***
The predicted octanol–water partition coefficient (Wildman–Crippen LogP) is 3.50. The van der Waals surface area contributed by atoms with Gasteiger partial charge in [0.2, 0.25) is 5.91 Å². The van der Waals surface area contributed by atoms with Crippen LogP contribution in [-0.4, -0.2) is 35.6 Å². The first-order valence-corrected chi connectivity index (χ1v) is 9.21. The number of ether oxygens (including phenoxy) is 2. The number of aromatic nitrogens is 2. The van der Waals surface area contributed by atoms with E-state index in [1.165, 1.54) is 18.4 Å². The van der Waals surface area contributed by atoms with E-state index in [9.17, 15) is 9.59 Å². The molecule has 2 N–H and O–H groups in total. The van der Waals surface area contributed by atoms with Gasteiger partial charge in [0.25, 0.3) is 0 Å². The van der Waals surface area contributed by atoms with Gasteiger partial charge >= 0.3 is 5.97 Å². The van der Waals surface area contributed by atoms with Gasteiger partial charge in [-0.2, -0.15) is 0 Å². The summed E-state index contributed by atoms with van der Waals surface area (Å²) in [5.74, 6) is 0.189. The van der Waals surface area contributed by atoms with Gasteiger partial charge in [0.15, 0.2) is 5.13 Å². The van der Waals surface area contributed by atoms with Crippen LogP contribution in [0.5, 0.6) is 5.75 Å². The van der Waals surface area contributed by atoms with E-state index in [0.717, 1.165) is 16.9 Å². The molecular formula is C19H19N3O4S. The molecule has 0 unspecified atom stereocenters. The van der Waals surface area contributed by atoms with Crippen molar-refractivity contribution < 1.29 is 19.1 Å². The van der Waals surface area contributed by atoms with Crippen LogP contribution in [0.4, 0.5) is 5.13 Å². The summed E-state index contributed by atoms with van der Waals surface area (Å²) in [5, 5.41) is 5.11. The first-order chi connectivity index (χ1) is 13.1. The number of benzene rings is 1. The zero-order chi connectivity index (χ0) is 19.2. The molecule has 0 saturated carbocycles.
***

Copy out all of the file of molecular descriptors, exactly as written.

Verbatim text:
The predicted octanol–water partition coefficient (Wildman–Crippen LogP) is 3.50. The van der Waals surface area contributed by atoms with Gasteiger partial charge in [0.2, 0.25) is 5.91 Å². The van der Waals surface area contributed by atoms with Crippen LogP contribution in [-0.4, -0.2) is 35.6 Å². The first-order valence-corrected chi connectivity index (χ1v) is 9.21. The number of ether oxygens (including phenoxy) is 2. The number of aromatic nitrogens is 2. The van der Waals surface area contributed by atoms with E-state index in [1.165, 1.54) is 18.4 Å². The van der Waals surface area contributed by atoms with E-state index in [9.17, 15) is 9.59 Å². The molecule has 2 N–H and O–H groups in total. The van der Waals surface area contributed by atoms with Gasteiger partial charge in [0.25, 0.3) is 0 Å². The van der Waals surface area contributed by atoms with Gasteiger partial charge >= 0.3 is 5.97 Å². The van der Waals surface area contributed by atoms with Gasteiger partial charge in [-0.2, -0.15) is 0 Å². The summed E-state index contributed by atoms with van der Waals surface area (Å²) in [5.74, 6) is 0.189. The van der Waals surface area contributed by atoms with Gasteiger partial charge in [0.15, 0.2) is 5.13 Å². The van der Waals surface area contributed by atoms with Crippen LogP contribution in [0.5, 0.6) is 5.75 Å². The van der Waals surface area contributed by atoms with E-state index in [0.717, 1.165) is 16.9 Å². The molecular formula is C19H19N3O4S. The molecule has 0 unspecified atom stereocenters. The van der Waals surface area contributed by atoms with Crippen molar-refractivity contribution < 1.29 is 19.1 Å². The van der Waals surface area contributed by atoms with Crippen LogP contribution in [0.4, 0.5) is 5.13 Å². The summed E-state index contributed by atoms with van der Waals surface area (Å²) in [5, 5.41) is 5.11. The first-order chi connectivity index (χ1) is 13.1. The number of benzene rings is 1. The zero-order chi connectivity index (χ0) is 19.2. The molecule has 0 saturated carbocycles.